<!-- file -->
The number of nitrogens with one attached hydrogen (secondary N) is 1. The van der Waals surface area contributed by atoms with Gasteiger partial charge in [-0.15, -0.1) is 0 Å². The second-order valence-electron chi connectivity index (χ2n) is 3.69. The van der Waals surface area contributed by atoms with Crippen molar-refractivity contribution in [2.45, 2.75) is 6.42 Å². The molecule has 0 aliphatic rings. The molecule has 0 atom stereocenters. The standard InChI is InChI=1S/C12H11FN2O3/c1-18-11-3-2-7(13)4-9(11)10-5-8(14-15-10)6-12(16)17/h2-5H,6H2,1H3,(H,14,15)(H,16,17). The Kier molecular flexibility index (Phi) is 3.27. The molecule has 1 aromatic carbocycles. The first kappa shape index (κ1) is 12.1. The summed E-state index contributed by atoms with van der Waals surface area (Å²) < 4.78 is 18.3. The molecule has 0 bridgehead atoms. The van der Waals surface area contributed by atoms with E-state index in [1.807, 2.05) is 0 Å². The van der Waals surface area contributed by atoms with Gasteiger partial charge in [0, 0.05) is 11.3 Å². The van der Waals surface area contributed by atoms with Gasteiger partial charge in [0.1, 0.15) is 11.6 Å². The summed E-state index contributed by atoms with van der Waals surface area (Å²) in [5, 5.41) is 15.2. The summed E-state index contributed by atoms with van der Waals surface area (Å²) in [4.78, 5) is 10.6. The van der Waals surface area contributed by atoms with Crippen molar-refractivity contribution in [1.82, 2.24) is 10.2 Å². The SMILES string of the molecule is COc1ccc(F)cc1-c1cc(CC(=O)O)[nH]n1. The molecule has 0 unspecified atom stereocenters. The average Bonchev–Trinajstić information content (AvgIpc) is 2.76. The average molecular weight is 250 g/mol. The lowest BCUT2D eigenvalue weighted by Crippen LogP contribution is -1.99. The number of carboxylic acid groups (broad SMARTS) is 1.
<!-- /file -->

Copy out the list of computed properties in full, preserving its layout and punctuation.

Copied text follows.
The number of nitrogens with one attached hydrogen (secondary N) is 1. The van der Waals surface area contributed by atoms with Gasteiger partial charge in [-0.15, -0.1) is 0 Å². The second-order valence-electron chi connectivity index (χ2n) is 3.69. The van der Waals surface area contributed by atoms with Crippen molar-refractivity contribution in [2.45, 2.75) is 6.42 Å². The molecule has 0 aliphatic rings. The molecule has 0 atom stereocenters. The standard InChI is InChI=1S/C12H11FN2O3/c1-18-11-3-2-7(13)4-9(11)10-5-8(14-15-10)6-12(16)17/h2-5H,6H2,1H3,(H,14,15)(H,16,17). The Kier molecular flexibility index (Phi) is 3.27. The molecule has 1 aromatic carbocycles. The first kappa shape index (κ1) is 12.1. The summed E-state index contributed by atoms with van der Waals surface area (Å²) < 4.78 is 18.3. The molecule has 0 bridgehead atoms. The van der Waals surface area contributed by atoms with E-state index in [1.807, 2.05) is 0 Å². The van der Waals surface area contributed by atoms with Gasteiger partial charge in [0, 0.05) is 11.3 Å². The van der Waals surface area contributed by atoms with Gasteiger partial charge in [0.1, 0.15) is 11.6 Å². The summed E-state index contributed by atoms with van der Waals surface area (Å²) in [5, 5.41) is 15.2. The summed E-state index contributed by atoms with van der Waals surface area (Å²) in [4.78, 5) is 10.6. The van der Waals surface area contributed by atoms with Crippen molar-refractivity contribution in [1.82, 2.24) is 10.2 Å². The SMILES string of the molecule is COc1ccc(F)cc1-c1cc(CC(=O)O)[nH]n1. The molecule has 0 unspecified atom stereocenters. The average Bonchev–Trinajstić information content (AvgIpc) is 2.76. The average molecular weight is 250 g/mol. The lowest BCUT2D eigenvalue weighted by Crippen LogP contribution is -1.99. The number of carboxylic acid groups (broad SMARTS) is 1.